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“Faster, cheaper, more” was yesterday – we are becoming more and more conscious of the idea of food quality. And at the same time this is raising our expectations of the food we eat every day. Every meal needs to taste just like grandma’s Sunday roast. We don’t want to consume food anymore, we want it to be an experience. This is one reason why photos with the hashtag “food” (about 250 million posts) are shared more often on Instagram than “#travel”, which at the time of writing was “only” posted 236 million times. Nowadays, many food manufacturers have show kitchens where we can watch the production process, and there are a huge selection of cookery courses on offer.

We want to know what’s on our plate and where it comes from.

Internationally renowned food trend expert Hanni Rützler looks at precisely this idea in her Food Report 2018, in which she coins a term for this change of attitude towards food: deprocessing. It is all about food that is natural, made with high-quality ingredients, minimal processing, few or no additives, and innovative preservation techniques, and is also sourced transparently – all of which enhance food quality and meet the needs of modern-day customers. You could call it the authentic approach to food production, or “organic 2.0”. In Austria, brands such as Ja! Natürlich and Da komm’ ich her are driving the shift towards deprocessing. Several Ja! Natürlich products, such as its apple puree, are completely free of artificial preservatives, while Da komm’ ich her offers fresh, local produce under its Frisches aus der Region (“Fresh, regional produce”) promise.

Good Food, all-round benefits

Austrians are very open to the idea of buying natural, healthy products – be it vegetables, meat or bread. More than a fifth of the country’s agricultural land is organically farmed, making Austria one of the leaders in the EU. Austria’s organic producers generate 70% of their revenue from food retailers, while 70% of the country’s population buy organic goods at least occasionally.

 

They still prefer to buy such products from conventional retailers: a study carried out in 2017 by the Gallup Institute revealed that 80% of shoppers buy organic produce in conventional supermarkets and 61% from discounters. This means supermarkets have a responsibility to actually offer organic products and food, which in turn presents an opportunity for retailers to further heighten awareness of organic food. Increased demand for natural goods is also leading to reduced acceptance of industrially manufactured products, which could have a positive impact on our health.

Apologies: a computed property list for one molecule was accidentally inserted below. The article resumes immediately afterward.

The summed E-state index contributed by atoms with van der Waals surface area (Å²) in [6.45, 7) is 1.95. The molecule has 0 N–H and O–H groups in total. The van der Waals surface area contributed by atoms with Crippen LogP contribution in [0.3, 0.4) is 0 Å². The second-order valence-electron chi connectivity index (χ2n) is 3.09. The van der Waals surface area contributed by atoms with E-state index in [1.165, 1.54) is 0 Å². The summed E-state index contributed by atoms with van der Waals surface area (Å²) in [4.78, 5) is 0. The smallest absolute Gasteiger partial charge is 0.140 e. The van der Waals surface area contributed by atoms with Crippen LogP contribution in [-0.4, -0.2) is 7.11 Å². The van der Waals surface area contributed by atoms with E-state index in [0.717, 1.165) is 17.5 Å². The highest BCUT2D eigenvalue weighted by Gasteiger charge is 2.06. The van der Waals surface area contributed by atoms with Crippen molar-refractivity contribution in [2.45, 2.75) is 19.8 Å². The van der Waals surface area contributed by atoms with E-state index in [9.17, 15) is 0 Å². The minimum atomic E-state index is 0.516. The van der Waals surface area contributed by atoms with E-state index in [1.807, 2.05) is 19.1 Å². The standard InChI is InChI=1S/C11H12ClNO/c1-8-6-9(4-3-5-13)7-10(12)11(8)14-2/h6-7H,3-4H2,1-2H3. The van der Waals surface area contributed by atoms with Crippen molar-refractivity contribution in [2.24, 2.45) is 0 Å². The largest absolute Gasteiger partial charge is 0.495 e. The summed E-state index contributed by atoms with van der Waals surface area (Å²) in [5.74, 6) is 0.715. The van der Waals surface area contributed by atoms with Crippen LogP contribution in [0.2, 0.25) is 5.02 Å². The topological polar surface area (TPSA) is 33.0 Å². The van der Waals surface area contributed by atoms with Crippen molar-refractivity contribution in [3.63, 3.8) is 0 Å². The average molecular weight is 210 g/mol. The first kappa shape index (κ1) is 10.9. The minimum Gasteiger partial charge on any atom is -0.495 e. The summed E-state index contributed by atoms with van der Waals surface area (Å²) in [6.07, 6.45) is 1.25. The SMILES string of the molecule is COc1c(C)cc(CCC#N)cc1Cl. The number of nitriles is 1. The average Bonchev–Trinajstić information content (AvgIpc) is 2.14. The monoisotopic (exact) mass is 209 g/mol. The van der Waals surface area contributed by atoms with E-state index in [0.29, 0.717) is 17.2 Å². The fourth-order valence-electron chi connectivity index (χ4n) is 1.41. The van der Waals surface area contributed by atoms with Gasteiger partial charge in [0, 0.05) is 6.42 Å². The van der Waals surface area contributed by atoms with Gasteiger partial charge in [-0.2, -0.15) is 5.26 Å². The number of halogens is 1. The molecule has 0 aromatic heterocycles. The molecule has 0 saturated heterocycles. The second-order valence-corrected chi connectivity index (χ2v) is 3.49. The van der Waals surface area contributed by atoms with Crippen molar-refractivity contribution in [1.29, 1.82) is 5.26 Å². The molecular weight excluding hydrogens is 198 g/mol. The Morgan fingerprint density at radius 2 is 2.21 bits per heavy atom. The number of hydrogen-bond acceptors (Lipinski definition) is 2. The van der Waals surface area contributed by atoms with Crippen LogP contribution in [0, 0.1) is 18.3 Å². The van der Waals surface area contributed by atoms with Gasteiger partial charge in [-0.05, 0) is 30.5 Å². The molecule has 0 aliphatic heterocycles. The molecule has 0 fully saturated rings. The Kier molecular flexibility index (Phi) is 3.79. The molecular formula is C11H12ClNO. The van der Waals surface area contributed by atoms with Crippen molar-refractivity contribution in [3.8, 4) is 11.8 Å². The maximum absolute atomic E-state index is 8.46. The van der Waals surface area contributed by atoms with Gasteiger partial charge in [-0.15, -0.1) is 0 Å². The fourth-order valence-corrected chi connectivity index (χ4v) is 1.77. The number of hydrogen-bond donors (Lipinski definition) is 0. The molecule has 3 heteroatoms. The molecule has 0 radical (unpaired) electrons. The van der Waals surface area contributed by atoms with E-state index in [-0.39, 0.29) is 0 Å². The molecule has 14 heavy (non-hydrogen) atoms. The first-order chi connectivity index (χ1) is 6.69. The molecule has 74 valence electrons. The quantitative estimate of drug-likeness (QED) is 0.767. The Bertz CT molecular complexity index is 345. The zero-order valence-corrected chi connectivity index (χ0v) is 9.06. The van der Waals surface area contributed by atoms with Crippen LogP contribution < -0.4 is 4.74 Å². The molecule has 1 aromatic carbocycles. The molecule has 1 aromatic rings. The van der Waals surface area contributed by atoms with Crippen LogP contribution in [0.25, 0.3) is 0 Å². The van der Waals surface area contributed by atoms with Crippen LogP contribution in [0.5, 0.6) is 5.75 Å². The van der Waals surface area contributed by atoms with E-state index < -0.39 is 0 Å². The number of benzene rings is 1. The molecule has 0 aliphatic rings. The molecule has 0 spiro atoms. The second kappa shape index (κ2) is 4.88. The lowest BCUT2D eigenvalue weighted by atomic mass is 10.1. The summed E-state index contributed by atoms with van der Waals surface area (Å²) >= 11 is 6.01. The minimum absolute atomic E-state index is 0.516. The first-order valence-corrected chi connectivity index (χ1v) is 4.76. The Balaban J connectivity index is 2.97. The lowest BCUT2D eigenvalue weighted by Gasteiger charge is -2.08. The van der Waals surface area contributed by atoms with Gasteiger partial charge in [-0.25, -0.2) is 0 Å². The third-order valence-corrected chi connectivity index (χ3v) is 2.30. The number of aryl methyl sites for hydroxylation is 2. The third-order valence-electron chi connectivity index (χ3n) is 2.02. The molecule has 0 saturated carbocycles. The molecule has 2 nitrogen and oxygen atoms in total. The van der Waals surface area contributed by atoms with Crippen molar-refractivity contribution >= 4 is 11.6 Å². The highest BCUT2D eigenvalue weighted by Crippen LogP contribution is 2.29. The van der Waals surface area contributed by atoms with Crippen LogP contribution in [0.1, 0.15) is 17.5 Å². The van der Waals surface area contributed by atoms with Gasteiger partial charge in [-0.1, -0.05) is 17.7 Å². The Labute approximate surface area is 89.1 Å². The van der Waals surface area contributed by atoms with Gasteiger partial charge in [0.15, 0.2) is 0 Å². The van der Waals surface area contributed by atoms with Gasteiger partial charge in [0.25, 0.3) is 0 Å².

The perfect packaged

Deprocessing means doing away with certain ingredients as well as artificial preservatives, but products are still expected to have a certain shelf life, so new ideas are required in this regard. Research on and testing of innovative production processes that preserve food using ultraviolet light or plant extracts has been under way for some time. Special packaging technologies are also helping to preserve food: for instance, if ham is shrink-wrapped using a high-pressure press, this kills practically all bacteria and germs – as well as preserving the ham naturally.

 

To come back to the example of Da komm’ ich her once more: if we are talking about organic farming, regional and seasonal products, and deprocessing, then the question of preservatives does not usually come up in the first place. By buying tomatoes where they are grown, and which were picked at exactly the right time, preserving isn’t even necessary.

It’s as easy – and as natural – as that.

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